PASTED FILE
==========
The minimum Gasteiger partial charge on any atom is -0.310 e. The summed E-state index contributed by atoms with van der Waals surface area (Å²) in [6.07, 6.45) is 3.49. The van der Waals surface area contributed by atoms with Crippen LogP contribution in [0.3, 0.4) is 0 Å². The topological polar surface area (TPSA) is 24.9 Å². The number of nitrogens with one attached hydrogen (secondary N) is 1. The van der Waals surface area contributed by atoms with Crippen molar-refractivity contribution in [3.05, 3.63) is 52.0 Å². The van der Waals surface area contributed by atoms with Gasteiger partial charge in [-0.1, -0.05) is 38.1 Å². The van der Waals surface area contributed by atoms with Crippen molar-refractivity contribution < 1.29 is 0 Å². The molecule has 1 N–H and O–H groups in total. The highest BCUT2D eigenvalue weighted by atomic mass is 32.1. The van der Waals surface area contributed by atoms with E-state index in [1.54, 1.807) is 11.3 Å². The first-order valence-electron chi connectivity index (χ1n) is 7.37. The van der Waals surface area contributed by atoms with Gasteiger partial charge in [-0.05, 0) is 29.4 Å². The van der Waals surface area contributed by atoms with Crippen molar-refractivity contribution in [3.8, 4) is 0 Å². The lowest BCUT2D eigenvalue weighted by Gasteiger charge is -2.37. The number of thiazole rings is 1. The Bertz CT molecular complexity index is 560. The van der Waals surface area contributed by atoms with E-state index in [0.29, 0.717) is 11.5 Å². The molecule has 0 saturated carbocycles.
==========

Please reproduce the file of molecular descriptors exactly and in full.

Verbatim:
The minimum Gasteiger partial charge on any atom is -0.310 e. The summed E-state index contributed by atoms with van der Waals surface area (Å²) in [6.07, 6.45) is 3.49. The van der Waals surface area contributed by atoms with Crippen LogP contribution in [0.3, 0.4) is 0 Å². The topological polar surface area (TPSA) is 24.9 Å². The number of nitrogens with one attached hydrogen (secondary N) is 1. The van der Waals surface area contributed by atoms with Crippen molar-refractivity contribution in [3.05, 3.63) is 52.0 Å². The van der Waals surface area contributed by atoms with Gasteiger partial charge in [-0.1, -0.05) is 38.1 Å². The van der Waals surface area contributed by atoms with Crippen molar-refractivity contribution < 1.29 is 0 Å². The molecule has 1 N–H and O–H groups in total. The highest BCUT2D eigenvalue weighted by atomic mass is 32.1. The van der Waals surface area contributed by atoms with E-state index in [1.54, 1.807) is 11.3 Å². The first-order valence-electron chi connectivity index (χ1n) is 7.37. The van der Waals surface area contributed by atoms with Gasteiger partial charge in [-0.05, 0) is 29.4 Å². The van der Waals surface area contributed by atoms with Crippen molar-refractivity contribution in [3.8, 4) is 0 Å². The lowest BCUT2D eigenvalue weighted by Gasteiger charge is -2.37. The number of thiazole rings is 1. The Bertz CT molecular complexity index is 560. The van der Waals surface area contributed by atoms with E-state index in [0.29, 0.717) is 11.5 Å². The molecule has 0 saturated carbocycles.